Calcium Supplements May Not Actually Be Good for Your Bones, Studies Say
Two new studies are now showing that calcium supplements may not actually be as good for your bones as previously believed. The studies, both completed by the same team of researchers and published in the recent issue of The British Medical Journal, examined the effect of calcium supplements or calcium-rich foods on the bones of those over the age of 50.
According to Time, the typical recommended intake of calcium has been between 1,000 and 1,200 mg per day for years. However, the new studies show that not only does calcium not strengthen your bones, but it may actively harm the body.
“Clinical trials of calcium supplements at doses of 1,000 mg/day, however, have reported adverse effects,” said the New Zealand-based researchers, “including cardiovascular events, kidney stones, and hospital admissions for acute gastrointestinal symptoms.”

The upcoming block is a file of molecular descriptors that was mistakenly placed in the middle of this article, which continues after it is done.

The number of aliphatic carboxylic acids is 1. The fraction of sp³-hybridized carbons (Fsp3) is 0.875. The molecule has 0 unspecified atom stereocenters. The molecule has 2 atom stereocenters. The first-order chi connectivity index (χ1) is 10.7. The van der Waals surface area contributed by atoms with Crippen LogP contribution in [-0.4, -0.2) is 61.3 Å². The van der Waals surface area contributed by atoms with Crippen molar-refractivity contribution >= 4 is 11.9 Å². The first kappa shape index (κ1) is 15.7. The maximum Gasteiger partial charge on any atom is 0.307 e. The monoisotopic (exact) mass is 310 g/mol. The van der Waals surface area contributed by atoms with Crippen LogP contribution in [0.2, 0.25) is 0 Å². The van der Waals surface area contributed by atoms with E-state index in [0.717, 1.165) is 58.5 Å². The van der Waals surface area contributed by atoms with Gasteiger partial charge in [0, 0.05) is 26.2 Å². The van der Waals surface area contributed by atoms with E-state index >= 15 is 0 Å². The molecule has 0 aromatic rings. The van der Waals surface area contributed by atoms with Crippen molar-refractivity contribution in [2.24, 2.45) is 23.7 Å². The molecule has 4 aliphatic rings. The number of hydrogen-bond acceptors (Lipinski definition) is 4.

In this study, the researchers reviewed randomized, controlled trials focused on the effects of calcium intake in men and women over the age of 50. By measuring the bone density, researchers found that calcium only increased bone density by 1 to 2% over five years, which they believe is “non-progressive” to density recovery.
The second study examined the link between calcium intake and the risk of bone fracture. They found that there is no clinical evidence that proves that dietary calcium intake is associated with lower fracture rates.
“Dietary calcium intake is not associated with risk of fracture, and there is no clinical trial evidence that increasing calcium intake from dietary sources prevents fractures,” the team wrote. “Evidence that calcium supplements prevent fractures is weak and inconsistent.”
This is bad news for the 54 million Americans currently at risk of a bone-thinning disease. Those with an increased risk of fracture and sustain an injury that may have resulted in bone damage are recommended to visit an emergency room or urgent care right away. Four out of five (80%) urgent care centers provide fracture care, and emergency care can ensure that little damage is done.
There are many other ways that a person over the age of 50 can help keep their bones strong, according to NBC News. This includes exercise, such as jogging, lifting weights, or dancing. In addition, cutting down on alcohol and cigarettes can help prevent weakened bones.